Earlier this week Villa fans were treated to the first run out of the brand new Aston Villa signings in the new kit against Minnesota United of Major League Soccer. Amongst those new faces was our current all-time record signing - Brazilian striker Wesley Moraes, who cost a reported £22 million from Club Brugge.
There have been mixed reports of his first outing. Some say it was an encouragingly powerful display, with promise of what he will offer in the Premier League, others felt he was off the pace somewhat.
Firstly, we probably should not be making too may judgements on any of the pre-season games. They are effectively practice matches that are merely there to reintroduce some match sharpness into the players and maybe work on some new ideas from a coaching perspective.
However the main reason for writing this piece is because the signing of Wesley evokes memories for me of when Savo Milosevic joined Villa in 1995, for a relatively large £3.5 million. Like Wesley, Milosevic came as a young relative unknown, and was replacing a successful and popular striker, in Dean Saunders, who left the club that summer. Wesley is of course stepping into Tammy Abraham’s sizeable boots, the man who scored 26 league goals last season.
These days, we can reminisce fondly of Savo as being somewhat of a Holte End cult hero. He left Villa 3 years after signing, for the same £3.5 million and went on to have a successful career, mainly in Spain and Italy, which included a transfer to Parma in 2000 for a reported £20 million, which was a huge fee at that time. He also won the Golden Boot for netting five times at Euro 2000 for Yugoslavia.
It is convenient to forget however, the intense pressure and scrutiny that Milosevic came under during his time at Villa. Despite scoring 14 goals and forming a deadly strike partnership with Dwight Yorke in his first season, it seemed that Savo was the man that needed replacing. Whilst his wonder strike at Wembley in the 96 Coca-Cola cup final went a long way to currying favour with the fans, the missed chances and slices to the corner flag earned him the slightly cruel nickname ‘Miss-a-lot-evic’, as he became something of a joke figure both within the fan-base and nationally in the media.
Was this overly harsh? Damn right it was! However, given who he was replacing, his price tag and the fact that Villa had been linked with strikers such as Les Ferdinand and Dennis Bergkamp that summer, it was no surprise that patience was in short supply. With the other new signings, Gareth Southgate and Mark Draper settling in well and Yorke scoring for fun, Milosevic seemed like the weak link, rather that a development opportunity that he should have been.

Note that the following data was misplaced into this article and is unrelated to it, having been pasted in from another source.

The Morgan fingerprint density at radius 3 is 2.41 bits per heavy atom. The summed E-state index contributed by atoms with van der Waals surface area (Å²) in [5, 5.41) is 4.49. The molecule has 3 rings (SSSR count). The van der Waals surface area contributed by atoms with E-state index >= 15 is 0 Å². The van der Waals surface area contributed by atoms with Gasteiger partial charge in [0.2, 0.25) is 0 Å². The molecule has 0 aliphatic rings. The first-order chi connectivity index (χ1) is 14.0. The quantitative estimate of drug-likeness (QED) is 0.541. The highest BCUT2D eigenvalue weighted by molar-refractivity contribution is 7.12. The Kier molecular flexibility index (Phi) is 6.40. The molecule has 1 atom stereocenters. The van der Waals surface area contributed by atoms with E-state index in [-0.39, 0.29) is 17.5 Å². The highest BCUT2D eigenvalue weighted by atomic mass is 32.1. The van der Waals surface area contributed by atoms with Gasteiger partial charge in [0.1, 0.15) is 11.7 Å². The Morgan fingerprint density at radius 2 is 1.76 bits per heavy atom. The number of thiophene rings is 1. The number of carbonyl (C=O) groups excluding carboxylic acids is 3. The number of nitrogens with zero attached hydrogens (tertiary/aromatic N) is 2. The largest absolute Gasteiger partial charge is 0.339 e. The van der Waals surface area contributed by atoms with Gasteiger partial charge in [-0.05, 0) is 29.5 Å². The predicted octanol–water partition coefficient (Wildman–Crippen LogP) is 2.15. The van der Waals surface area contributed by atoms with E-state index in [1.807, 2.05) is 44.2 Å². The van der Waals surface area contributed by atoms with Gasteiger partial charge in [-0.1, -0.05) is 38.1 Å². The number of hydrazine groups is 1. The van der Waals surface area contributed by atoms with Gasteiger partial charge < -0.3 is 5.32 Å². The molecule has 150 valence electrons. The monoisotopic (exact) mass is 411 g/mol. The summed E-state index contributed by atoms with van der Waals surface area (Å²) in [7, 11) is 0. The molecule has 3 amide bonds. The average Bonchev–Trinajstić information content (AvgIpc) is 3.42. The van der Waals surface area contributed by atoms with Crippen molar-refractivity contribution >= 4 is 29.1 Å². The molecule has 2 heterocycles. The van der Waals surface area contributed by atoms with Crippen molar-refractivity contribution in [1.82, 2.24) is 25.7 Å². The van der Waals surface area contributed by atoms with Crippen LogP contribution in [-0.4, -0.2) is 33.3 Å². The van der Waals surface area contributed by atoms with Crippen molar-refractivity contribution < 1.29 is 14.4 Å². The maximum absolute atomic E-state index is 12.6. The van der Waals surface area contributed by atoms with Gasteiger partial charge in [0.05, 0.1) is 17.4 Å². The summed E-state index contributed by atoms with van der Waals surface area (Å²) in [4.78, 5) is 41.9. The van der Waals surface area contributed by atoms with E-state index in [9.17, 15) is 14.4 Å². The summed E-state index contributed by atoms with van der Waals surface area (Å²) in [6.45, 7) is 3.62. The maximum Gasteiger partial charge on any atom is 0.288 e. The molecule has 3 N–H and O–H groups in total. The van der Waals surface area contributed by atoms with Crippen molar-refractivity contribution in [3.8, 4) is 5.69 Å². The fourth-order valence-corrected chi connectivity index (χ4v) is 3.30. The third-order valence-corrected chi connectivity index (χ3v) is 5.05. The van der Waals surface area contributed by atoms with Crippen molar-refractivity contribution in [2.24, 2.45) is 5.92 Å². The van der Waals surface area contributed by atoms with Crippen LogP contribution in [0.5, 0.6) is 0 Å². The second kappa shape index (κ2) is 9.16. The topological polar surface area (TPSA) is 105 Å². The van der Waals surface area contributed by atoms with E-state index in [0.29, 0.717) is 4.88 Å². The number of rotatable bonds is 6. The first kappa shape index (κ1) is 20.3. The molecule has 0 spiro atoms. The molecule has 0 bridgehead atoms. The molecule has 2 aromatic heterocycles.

When ‘Big Wes’ takes to the Premier League stage in the next month or so, there will undoubtedly be huge expectations that he will prove worthy of his price tag. However, as with Savo all those years ago, this is a young man, far from home who will not have competed at anything approaching Premier League level on a weekly basis before. Admittedly he did play in the Champions League last season, however that will not compare to the cut and thrust of weekly top flight football in the English football pressure cooker.
He may surprise us and hit the ground running. One would hope that any striker playing in a Dean Smith team will get plenty of scoring opportunities, with the amount of chances we want to create. However the likelihood is that Wesley will need some time and patience, that sadly was not afforded to Savo.
Unlike Savo, he will not have a partner to help him. Wesley will be expected to score goals, so support in this regard from other areas will be vital to his settling in period. He should also benefit from working under Smith’s leadership and the input of attack minded coach Richard O’Kelly. It is also worth remembering that plenty of legendary Premier League strikers have had to overcome sticky patches right at the start, Dennis Bergkamp, Didier Drogba and Thierry Henry to name a few.
The truth is that the next few months represents somewhat of a lurch into the unknown for Aston Villa. Despite the history of us being a Premier League club, we have been away during a time of phenomenal growth for the ‘product’ so a steady reintegration will be required. The fans must keep this in mind when assessing the performance of our young players as they find their feet.
Wesley will ultimately be judged on goal scoring, but if we give him the space and support to grow into his role, he will stand a far better chance of succeeding and helping the team do well.